Oakland A's Prospect Q&A: Drew Bailey

TROY, NY - The first time the Oakland A's called the name "Andrew Bailey" on draft day, it brought great returns for the organization. The A's are hoping to catch lightening in a bottle a second time with another Andrew Bailey, who was selected in the 35th round of last year's draft by Oakland. The younger Bailey shares some characteristics with his more famous namesake.

Like the current Oakland A's closer, Vermont Lake Monsters' right-hander Andrew Bailey (who answers to Drew) is a hard-throwing right-hander who played his collegiate ball at a small college not known for its baseball program. For the A's Bailey, it was Wagner College in Staten Island, New York; for Vermont's Bailey, it was Concord University in West Virginia.

Andrew Bailey's selection in the sixth round by the A's in 2006 was the highest-ever draft position for a player out of the Northeast Conference. Drew Bailey was drafted in the 35th round, making history as the first player from Concord University to have his name called on draft day.

Like Andrew, Drew Bailey is a big bodied (6'5'', 215) right-hander with a solid fastball that has been clocked as high as 95 MPH. The younger Bailey also possesses a curveball and a change-up, as well as a developing slider.

Drew Bailey spent his first professional season with the Arizona Rookie League A's, but saw his season cut short after 12.1 innings due to arm soreness. That soreness lingered into the A's fall Instructional League, so Bailey was kept at extended spring training at the start of this year. He was on the Opening Day roster for the Vermont Lake Monsters and has already logged 22.2 innings in five-plus weeks of games. Bailey currently sports a 3.18 ERA and a 21:11 K:BB ratio.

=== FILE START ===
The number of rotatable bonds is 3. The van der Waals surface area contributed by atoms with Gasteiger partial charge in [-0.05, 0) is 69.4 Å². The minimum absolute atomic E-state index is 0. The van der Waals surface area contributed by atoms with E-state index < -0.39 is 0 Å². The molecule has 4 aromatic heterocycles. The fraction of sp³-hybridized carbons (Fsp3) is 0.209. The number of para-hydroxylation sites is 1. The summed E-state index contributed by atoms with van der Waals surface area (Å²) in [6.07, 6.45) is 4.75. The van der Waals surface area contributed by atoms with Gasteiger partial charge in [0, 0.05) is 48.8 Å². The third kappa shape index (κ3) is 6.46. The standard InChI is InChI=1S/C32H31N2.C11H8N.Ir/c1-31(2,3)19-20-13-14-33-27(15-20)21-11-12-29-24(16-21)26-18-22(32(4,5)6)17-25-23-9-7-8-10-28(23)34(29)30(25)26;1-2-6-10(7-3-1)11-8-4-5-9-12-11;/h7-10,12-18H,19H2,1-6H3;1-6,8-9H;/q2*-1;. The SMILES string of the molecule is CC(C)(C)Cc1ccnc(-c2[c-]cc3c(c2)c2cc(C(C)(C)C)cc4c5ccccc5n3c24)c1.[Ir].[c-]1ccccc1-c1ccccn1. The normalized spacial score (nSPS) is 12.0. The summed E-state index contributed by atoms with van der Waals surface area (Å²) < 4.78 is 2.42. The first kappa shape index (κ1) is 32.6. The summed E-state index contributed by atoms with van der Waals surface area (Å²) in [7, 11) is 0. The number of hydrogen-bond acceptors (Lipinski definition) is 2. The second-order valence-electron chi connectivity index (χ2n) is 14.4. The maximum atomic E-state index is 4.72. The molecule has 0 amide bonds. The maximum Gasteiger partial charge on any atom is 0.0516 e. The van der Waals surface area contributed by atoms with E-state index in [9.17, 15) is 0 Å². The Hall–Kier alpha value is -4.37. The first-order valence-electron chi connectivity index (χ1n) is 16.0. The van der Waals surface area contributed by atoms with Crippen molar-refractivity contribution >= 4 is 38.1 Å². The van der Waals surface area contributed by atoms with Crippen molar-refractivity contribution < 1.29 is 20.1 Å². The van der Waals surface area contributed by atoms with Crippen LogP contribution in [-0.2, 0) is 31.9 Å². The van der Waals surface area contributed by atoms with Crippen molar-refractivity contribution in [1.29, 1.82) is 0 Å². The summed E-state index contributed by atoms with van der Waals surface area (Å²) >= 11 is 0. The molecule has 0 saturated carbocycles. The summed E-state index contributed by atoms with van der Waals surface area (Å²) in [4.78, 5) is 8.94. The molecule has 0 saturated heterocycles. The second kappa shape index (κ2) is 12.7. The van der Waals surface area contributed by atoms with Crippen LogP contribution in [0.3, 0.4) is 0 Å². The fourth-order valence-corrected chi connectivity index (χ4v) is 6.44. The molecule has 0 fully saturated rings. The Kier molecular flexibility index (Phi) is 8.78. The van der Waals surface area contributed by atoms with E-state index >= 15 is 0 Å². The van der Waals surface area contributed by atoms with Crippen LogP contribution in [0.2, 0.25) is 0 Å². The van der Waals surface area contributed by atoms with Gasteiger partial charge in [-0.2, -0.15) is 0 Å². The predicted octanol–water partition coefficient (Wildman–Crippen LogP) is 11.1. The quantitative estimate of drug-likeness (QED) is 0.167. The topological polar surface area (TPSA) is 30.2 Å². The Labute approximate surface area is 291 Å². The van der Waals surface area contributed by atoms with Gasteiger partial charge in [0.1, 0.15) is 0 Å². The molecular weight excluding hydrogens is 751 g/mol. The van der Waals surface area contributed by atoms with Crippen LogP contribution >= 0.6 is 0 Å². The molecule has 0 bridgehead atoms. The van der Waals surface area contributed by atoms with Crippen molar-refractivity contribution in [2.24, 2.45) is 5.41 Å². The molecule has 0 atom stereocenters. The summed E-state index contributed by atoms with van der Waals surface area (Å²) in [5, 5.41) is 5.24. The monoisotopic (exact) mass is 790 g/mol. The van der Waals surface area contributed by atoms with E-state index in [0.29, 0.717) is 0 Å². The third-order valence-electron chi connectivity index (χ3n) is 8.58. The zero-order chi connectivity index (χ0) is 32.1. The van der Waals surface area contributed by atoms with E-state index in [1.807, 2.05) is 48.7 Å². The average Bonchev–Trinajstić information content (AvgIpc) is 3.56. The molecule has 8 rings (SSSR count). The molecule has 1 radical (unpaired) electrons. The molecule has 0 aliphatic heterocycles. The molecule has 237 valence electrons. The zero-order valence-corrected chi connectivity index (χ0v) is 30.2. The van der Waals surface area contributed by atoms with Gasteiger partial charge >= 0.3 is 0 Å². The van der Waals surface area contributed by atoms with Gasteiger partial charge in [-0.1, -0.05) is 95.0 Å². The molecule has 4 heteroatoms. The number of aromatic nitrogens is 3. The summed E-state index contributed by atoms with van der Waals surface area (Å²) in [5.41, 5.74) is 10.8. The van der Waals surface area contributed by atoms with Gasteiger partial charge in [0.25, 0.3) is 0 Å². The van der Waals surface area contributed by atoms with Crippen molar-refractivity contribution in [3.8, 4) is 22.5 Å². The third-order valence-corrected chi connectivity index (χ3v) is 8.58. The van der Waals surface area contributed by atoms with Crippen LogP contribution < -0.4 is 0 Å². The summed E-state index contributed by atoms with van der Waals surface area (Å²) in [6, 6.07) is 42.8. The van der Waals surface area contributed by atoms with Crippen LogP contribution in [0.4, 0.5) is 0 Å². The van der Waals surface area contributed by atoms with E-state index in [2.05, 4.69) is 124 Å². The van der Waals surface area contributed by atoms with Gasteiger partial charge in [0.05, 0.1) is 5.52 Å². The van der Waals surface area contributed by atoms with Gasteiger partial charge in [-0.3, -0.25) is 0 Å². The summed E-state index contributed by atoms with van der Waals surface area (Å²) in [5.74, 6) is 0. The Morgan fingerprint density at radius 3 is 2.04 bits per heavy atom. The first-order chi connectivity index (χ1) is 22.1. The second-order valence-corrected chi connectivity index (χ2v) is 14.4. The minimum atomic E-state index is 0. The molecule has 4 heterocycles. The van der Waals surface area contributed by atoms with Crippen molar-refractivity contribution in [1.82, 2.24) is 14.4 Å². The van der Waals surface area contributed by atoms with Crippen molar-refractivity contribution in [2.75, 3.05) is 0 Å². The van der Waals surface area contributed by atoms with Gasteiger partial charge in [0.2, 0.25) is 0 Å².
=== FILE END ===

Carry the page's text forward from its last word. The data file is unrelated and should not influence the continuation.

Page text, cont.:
Donald Moore spoke with the Virginia native during a recent Vermont roadtrip.


Donald Moore: Hi Drew, hows everything going for you this season?

Drew Bailey: Good, I'm just trying to make the adjustment from going to Arizona. Making the adjustment of playing in front of no fans, and just no adrenaline, to coming here, pitching in front of five, six, seven thousand people. So trying to be consistent. I'll have a good outing, a bad outing, a good outing. Just trying to get it to where I can go out and throw consistently every night. But, I like it. I like to travel. The buses are, ah, whatever, you know it's a part of minor league baseball. But I'm enjoying my time and Coach Wasdin has really helped me out a lot. Other than that, I enjoy traveling and playing in front of fans. Having a reason out there to get amped up, listen to people trash talk you and shut them up.

DM: Is there one person who taught you the most about baseball?

DB: Probably my dad definitely. Always stays on me after a good or bad outing. He'll already know what I did wrong and usually it's walks. So I have to cut down on my walks. The sky is the limit from there, what everyone has told me. I just got to keep working and try to harness my talents.

DM: Any special goals for you this season?

DB: Well, I had a couple bad games that kind of set me back, but I'd like to make the All-Star team and possibly go into low-A ball before the season's over. So we'll see how that goes. Like I said to start with, just be consistent.

DM: Favorite team growing up?

DB: Dodgers.

DM: Favorite player?

DB: Shawn Green and Clayton Kershaw and Matt Kemp. I have a couple of them.

DM: In five years, where would you like to be?

DB: The big leagues. Whether it's starting, relieving, or doing whatever they want me to do, sitting in the bullpen.

DM: Thank you so much for your time and the best of luck to you.


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